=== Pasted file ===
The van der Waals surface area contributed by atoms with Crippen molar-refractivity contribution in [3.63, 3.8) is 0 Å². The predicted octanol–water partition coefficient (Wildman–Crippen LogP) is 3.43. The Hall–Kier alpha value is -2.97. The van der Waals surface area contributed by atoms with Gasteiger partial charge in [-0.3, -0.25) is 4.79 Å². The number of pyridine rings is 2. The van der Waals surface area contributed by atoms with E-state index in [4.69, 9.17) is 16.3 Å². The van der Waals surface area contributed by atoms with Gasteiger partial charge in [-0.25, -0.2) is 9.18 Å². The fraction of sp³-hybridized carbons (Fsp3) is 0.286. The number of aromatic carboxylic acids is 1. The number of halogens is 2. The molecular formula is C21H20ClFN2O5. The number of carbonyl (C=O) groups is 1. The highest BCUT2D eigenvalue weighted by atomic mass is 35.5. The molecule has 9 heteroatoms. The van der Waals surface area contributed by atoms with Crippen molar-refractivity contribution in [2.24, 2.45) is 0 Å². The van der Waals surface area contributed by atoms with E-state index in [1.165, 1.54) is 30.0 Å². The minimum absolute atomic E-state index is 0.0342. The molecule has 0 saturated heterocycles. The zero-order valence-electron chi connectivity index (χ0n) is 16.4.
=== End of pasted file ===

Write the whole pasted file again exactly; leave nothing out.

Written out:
The van der Waals surface area contributed by atoms with Crippen molar-refractivity contribution in [3.63, 3.8) is 0 Å². The predicted octanol–water partition coefficient (Wildman–Crippen LogP) is 3.43. The Hall–Kier alpha value is -2.97. The van der Waals surface area contributed by atoms with Gasteiger partial charge in [-0.3, -0.25) is 4.79 Å². The number of pyridine rings is 2. The van der Waals surface area contributed by atoms with E-state index in [4.69, 9.17) is 16.3 Å². The van der Waals surface area contributed by atoms with Gasteiger partial charge in [-0.25, -0.2) is 9.18 Å². The fraction of sp³-hybridized carbons (Fsp3) is 0.286. The number of aromatic carboxylic acids is 1. The number of halogens is 2. The molecular formula is C21H20ClFN2O5. The number of carbonyl (C=O) groups is 1. The highest BCUT2D eigenvalue weighted by atomic mass is 35.5. The molecule has 9 heteroatoms. The van der Waals surface area contributed by atoms with Crippen molar-refractivity contribution in [2.24, 2.45) is 0 Å². The van der Waals surface area contributed by atoms with E-state index in [1.165, 1.54) is 30.0 Å². The minimum absolute atomic E-state index is 0.0342. The molecule has 0 saturated heterocycles. The zero-order valence-electron chi connectivity index (χ0n) is 16.4.